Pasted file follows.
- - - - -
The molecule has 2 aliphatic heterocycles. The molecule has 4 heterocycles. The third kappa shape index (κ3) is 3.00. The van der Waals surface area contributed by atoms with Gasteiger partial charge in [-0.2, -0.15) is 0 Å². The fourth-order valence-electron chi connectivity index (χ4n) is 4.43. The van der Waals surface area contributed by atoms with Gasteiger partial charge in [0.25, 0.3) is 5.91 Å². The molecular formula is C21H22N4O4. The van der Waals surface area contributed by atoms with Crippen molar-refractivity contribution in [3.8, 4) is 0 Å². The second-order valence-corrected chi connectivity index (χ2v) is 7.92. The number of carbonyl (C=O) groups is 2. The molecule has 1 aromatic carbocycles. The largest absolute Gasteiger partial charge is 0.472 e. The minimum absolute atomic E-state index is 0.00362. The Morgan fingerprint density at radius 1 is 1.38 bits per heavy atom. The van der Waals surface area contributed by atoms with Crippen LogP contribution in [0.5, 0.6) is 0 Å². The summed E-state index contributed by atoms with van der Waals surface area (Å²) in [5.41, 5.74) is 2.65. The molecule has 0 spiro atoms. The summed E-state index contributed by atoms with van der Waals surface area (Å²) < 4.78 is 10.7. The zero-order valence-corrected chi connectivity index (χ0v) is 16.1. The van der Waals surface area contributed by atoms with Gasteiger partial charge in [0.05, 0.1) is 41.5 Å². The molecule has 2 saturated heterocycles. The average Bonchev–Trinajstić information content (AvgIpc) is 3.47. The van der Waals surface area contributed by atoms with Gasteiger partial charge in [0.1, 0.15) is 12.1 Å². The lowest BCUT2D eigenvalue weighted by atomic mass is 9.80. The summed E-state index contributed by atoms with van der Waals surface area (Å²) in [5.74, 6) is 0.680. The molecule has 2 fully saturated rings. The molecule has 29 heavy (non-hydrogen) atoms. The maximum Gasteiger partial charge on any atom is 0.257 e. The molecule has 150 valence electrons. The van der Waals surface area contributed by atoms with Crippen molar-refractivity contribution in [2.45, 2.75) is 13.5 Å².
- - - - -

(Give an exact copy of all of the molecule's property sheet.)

The molecule has 2 aliphatic heterocycles. The molecule has 4 heterocycles. The third kappa shape index (κ3) is 3.00. The van der Waals surface area contributed by atoms with Gasteiger partial charge in [-0.2, -0.15) is 0 Å². The fourth-order valence-electron chi connectivity index (χ4n) is 4.43. The van der Waals surface area contributed by atoms with Gasteiger partial charge in [0.25, 0.3) is 5.91 Å². The molecular formula is C21H22N4O4. The van der Waals surface area contributed by atoms with Crippen molar-refractivity contribution in [3.8, 4) is 0 Å². The second-order valence-corrected chi connectivity index (χ2v) is 7.92. The number of carbonyl (C=O) groups is 2. The molecule has 1 aromatic carbocycles. The largest absolute Gasteiger partial charge is 0.472 e. The minimum absolute atomic E-state index is 0.00362. The Morgan fingerprint density at radius 1 is 1.38 bits per heavy atom. The van der Waals surface area contributed by atoms with Crippen LogP contribution in [0.5, 0.6) is 0 Å². The summed E-state index contributed by atoms with van der Waals surface area (Å²) in [5.41, 5.74) is 2.65. The molecule has 0 spiro atoms. The summed E-state index contributed by atoms with van der Waals surface area (Å²) < 4.78 is 10.7. The zero-order valence-corrected chi connectivity index (χ0v) is 16.1. The van der Waals surface area contributed by atoms with Gasteiger partial charge in [0.05, 0.1) is 41.5 Å². The molecule has 2 saturated heterocycles. The average Bonchev–Trinajstić information content (AvgIpc) is 3.47. The van der Waals surface area contributed by atoms with Gasteiger partial charge in [0.1, 0.15) is 12.1 Å². The lowest BCUT2D eigenvalue weighted by atomic mass is 9.80. The summed E-state index contributed by atoms with van der Waals surface area (Å²) in [5.74, 6) is 0.680. The molecule has 2 fully saturated rings. The molecule has 29 heavy (non-hydrogen) atoms. The maximum Gasteiger partial charge on any atom is 0.257 e. The molecule has 150 valence electrons. The van der Waals surface area contributed by atoms with Crippen molar-refractivity contribution in [2.45, 2.75) is 13.5 Å².